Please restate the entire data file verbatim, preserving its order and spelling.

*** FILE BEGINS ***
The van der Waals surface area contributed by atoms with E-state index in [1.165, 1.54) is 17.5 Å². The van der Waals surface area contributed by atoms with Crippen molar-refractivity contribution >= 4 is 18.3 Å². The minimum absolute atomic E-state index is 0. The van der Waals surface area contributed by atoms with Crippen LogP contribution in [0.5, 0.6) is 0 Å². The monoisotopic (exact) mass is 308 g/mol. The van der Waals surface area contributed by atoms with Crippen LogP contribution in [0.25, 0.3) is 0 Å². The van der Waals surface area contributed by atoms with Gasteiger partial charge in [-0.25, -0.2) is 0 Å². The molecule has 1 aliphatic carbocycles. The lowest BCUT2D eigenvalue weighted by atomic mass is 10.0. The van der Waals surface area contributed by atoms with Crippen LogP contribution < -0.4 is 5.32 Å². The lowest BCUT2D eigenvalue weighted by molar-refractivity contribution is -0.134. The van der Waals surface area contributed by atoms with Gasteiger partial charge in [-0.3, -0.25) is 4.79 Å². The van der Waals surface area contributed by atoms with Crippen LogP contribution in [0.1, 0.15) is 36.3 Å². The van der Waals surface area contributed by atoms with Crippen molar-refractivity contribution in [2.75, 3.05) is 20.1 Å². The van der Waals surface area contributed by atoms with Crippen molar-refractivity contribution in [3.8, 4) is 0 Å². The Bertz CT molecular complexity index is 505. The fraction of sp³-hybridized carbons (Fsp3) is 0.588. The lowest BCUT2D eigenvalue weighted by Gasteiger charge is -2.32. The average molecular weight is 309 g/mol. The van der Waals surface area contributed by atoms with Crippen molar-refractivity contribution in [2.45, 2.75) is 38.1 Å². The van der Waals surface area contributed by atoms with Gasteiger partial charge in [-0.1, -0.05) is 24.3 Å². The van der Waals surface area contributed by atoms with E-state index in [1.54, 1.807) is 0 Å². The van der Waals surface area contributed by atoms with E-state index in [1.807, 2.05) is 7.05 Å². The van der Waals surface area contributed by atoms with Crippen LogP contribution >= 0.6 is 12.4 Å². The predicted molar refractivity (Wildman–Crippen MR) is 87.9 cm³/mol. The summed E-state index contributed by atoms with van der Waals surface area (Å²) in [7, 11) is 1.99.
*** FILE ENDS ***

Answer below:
The van der Waals surface area contributed by atoms with E-state index in [1.165, 1.54) is 17.5 Å². The van der Waals surface area contributed by atoms with Crippen molar-refractivity contribution >= 4 is 18.3 Å². The minimum absolute atomic E-state index is 0. The van der Waals surface area contributed by atoms with Crippen LogP contribution in [0.5, 0.6) is 0 Å². The monoisotopic (exact) mass is 308 g/mol. The van der Waals surface area contributed by atoms with Crippen LogP contribution in [0.25, 0.3) is 0 Å². The van der Waals surface area contributed by atoms with Gasteiger partial charge in [-0.25, -0.2) is 0 Å². The molecule has 1 aliphatic carbocycles. The lowest BCUT2D eigenvalue weighted by atomic mass is 10.0. The van der Waals surface area contributed by atoms with Crippen LogP contribution < -0.4 is 5.32 Å². The lowest BCUT2D eigenvalue weighted by molar-refractivity contribution is -0.134. The van der Waals surface area contributed by atoms with Gasteiger partial charge in [-0.3, -0.25) is 4.79 Å². The van der Waals surface area contributed by atoms with Crippen LogP contribution in [0.1, 0.15) is 36.3 Å². The van der Waals surface area contributed by atoms with Crippen molar-refractivity contribution in [2.75, 3.05) is 20.1 Å². The van der Waals surface area contributed by atoms with Crippen molar-refractivity contribution in [3.8, 4) is 0 Å². The Bertz CT molecular complexity index is 505. The fraction of sp³-hybridized carbons (Fsp3) is 0.588. The lowest BCUT2D eigenvalue weighted by Gasteiger charge is -2.32. The average molecular weight is 309 g/mol. The van der Waals surface area contributed by atoms with Crippen molar-refractivity contribution in [2.45, 2.75) is 38.1 Å². The van der Waals surface area contributed by atoms with Gasteiger partial charge in [-0.1, -0.05) is 24.3 Å². The van der Waals surface area contributed by atoms with E-state index in [1.54, 1.807) is 0 Å². The van der Waals surface area contributed by atoms with E-state index in [1.807, 2.05) is 7.05 Å². The van der Waals surface area contributed by atoms with Crippen LogP contribution >= 0.6 is 12.4 Å². The predicted molar refractivity (Wildman–Crippen MR) is 87.9 cm³/mol. The summed E-state index contributed by atoms with van der Waals surface area (Å²) in [7, 11) is 1.99.